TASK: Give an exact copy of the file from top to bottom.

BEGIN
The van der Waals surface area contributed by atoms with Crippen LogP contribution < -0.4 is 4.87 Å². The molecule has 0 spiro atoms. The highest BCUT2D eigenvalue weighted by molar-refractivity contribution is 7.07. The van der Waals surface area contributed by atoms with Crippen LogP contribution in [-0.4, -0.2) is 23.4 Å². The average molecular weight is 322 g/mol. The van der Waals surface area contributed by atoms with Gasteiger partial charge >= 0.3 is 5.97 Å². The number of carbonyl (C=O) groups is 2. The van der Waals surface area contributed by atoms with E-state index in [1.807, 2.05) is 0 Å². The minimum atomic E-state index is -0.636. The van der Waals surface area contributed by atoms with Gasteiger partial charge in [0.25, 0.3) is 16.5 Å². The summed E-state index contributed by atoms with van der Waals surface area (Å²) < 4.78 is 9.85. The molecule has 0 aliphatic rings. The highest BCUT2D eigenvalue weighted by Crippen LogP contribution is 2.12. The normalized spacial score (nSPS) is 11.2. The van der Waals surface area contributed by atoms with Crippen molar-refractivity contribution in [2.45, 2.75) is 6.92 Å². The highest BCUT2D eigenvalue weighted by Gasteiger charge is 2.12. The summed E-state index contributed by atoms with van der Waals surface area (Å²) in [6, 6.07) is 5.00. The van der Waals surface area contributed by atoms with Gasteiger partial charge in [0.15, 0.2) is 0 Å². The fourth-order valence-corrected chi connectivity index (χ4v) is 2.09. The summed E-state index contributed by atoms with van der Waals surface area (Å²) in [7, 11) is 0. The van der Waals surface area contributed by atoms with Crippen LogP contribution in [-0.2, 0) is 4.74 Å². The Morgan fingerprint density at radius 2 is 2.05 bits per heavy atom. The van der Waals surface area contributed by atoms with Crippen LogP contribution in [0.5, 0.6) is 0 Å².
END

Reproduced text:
The van der Waals surface area contributed by atoms with Crippen LogP contribution < -0.4 is 4.87 Å². The molecule has 0 spiro atoms. The highest BCUT2D eigenvalue weighted by molar-refractivity contribution is 7.07. The van der Waals surface area contributed by atoms with Crippen LogP contribution in [-0.4, -0.2) is 23.4 Å². The average molecular weight is 322 g/mol. The van der Waals surface area contributed by atoms with Gasteiger partial charge >= 0.3 is 5.97 Å². The number of carbonyl (C=O) groups is 2. The van der Waals surface area contributed by atoms with E-state index in [1.807, 2.05) is 0 Å². The minimum atomic E-state index is -0.636. The van der Waals surface area contributed by atoms with Gasteiger partial charge in [0.25, 0.3) is 16.5 Å². The summed E-state index contributed by atoms with van der Waals surface area (Å²) < 4.78 is 9.85. The molecule has 0 aliphatic rings. The highest BCUT2D eigenvalue weighted by Crippen LogP contribution is 2.12. The normalized spacial score (nSPS) is 11.2. The van der Waals surface area contributed by atoms with Crippen molar-refractivity contribution in [2.45, 2.75) is 6.92 Å². The highest BCUT2D eigenvalue weighted by Gasteiger charge is 2.12. The summed E-state index contributed by atoms with van der Waals surface area (Å²) in [6, 6.07) is 5.00. The van der Waals surface area contributed by atoms with Gasteiger partial charge in [0.15, 0.2) is 0 Å². The fourth-order valence-corrected chi connectivity index (χ4v) is 2.09. The summed E-state index contributed by atoms with van der Waals surface area (Å²) in [7, 11) is 0. The van der Waals surface area contributed by atoms with Crippen LogP contribution in [-0.2, 0) is 4.74 Å². The Morgan fingerprint density at radius 2 is 2.05 bits per heavy atom. The van der Waals surface area contributed by atoms with Crippen LogP contribution in [0.5, 0.6) is 0 Å².